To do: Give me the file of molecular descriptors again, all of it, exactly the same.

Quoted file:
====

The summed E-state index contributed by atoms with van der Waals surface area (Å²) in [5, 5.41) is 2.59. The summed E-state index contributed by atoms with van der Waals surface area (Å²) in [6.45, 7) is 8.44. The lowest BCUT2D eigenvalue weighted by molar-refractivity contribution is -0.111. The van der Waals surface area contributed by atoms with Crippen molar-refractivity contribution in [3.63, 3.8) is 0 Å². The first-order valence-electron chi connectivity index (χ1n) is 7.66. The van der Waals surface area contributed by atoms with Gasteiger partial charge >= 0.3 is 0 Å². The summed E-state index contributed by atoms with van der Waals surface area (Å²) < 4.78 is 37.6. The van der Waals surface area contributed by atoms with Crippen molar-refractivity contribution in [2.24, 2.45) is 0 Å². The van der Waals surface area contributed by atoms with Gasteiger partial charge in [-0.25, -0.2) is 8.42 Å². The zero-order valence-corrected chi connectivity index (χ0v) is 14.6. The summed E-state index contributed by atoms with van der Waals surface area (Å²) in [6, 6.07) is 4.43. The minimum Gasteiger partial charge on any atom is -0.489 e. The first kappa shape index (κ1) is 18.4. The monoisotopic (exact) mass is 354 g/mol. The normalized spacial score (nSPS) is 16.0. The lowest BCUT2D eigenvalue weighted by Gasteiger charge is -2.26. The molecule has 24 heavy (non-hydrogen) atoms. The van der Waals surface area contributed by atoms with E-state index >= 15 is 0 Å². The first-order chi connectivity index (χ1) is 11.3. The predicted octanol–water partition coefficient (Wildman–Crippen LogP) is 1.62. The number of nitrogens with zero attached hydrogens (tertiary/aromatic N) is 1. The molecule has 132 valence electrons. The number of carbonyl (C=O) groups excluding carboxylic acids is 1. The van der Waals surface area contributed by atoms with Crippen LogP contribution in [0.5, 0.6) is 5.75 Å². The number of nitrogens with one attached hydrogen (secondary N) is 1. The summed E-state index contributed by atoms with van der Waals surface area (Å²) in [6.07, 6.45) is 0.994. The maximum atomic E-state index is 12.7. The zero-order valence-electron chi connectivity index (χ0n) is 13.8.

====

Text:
The summed E-state index contributed by atoms with van der Waals surface area (Å²) in [5, 5.41) is 2.59. The summed E-state index contributed by atoms with van der Waals surface area (Å²) in [6.45, 7) is 8.44. The lowest BCUT2D eigenvalue weighted by molar-refractivity contribution is -0.111. The van der Waals surface area contributed by atoms with Crippen molar-refractivity contribution in [3.63, 3.8) is 0 Å². The first-order valence-electron chi connectivity index (χ1n) is 7.66. The van der Waals surface area contributed by atoms with Gasteiger partial charge >= 0.3 is 0 Å². The summed E-state index contributed by atoms with van der Waals surface area (Å²) < 4.78 is 37.6. The van der Waals surface area contributed by atoms with Crippen molar-refractivity contribution in [2.24, 2.45) is 0 Å². The van der Waals surface area contributed by atoms with Gasteiger partial charge in [-0.25, -0.2) is 8.42 Å². The zero-order valence-corrected chi connectivity index (χ0v) is 14.6. The summed E-state index contributed by atoms with van der Waals surface area (Å²) in [6, 6.07) is 4.43. The minimum Gasteiger partial charge on any atom is -0.489 e. The first kappa shape index (κ1) is 18.4. The monoisotopic (exact) mass is 354 g/mol. The normalized spacial score (nSPS) is 16.0. The lowest BCUT2D eigenvalue weighted by Gasteiger charge is -2.26. The molecule has 24 heavy (non-hydrogen) atoms. The van der Waals surface area contributed by atoms with E-state index >= 15 is 0 Å². The first-order chi connectivity index (χ1) is 11.3. The predicted octanol–water partition coefficient (Wildman–Crippen LogP) is 1.62. The number of nitrogens with zero attached hydrogens (tertiary/aromatic N) is 1. The molecule has 132 valence electrons. The number of carbonyl (C=O) groups excluding carboxylic acids is 1. The van der Waals surface area contributed by atoms with Crippen LogP contribution in [0.5, 0.6) is 5.75 Å². The number of nitrogens with one attached hydrogen (secondary N) is 1. The summed E-state index contributed by atoms with van der Waals surface area (Å²) in [6.07, 6.45) is 0.994. The maximum atomic E-state index is 12.7. The zero-order valence-electron chi connectivity index (χ0n) is 13.8.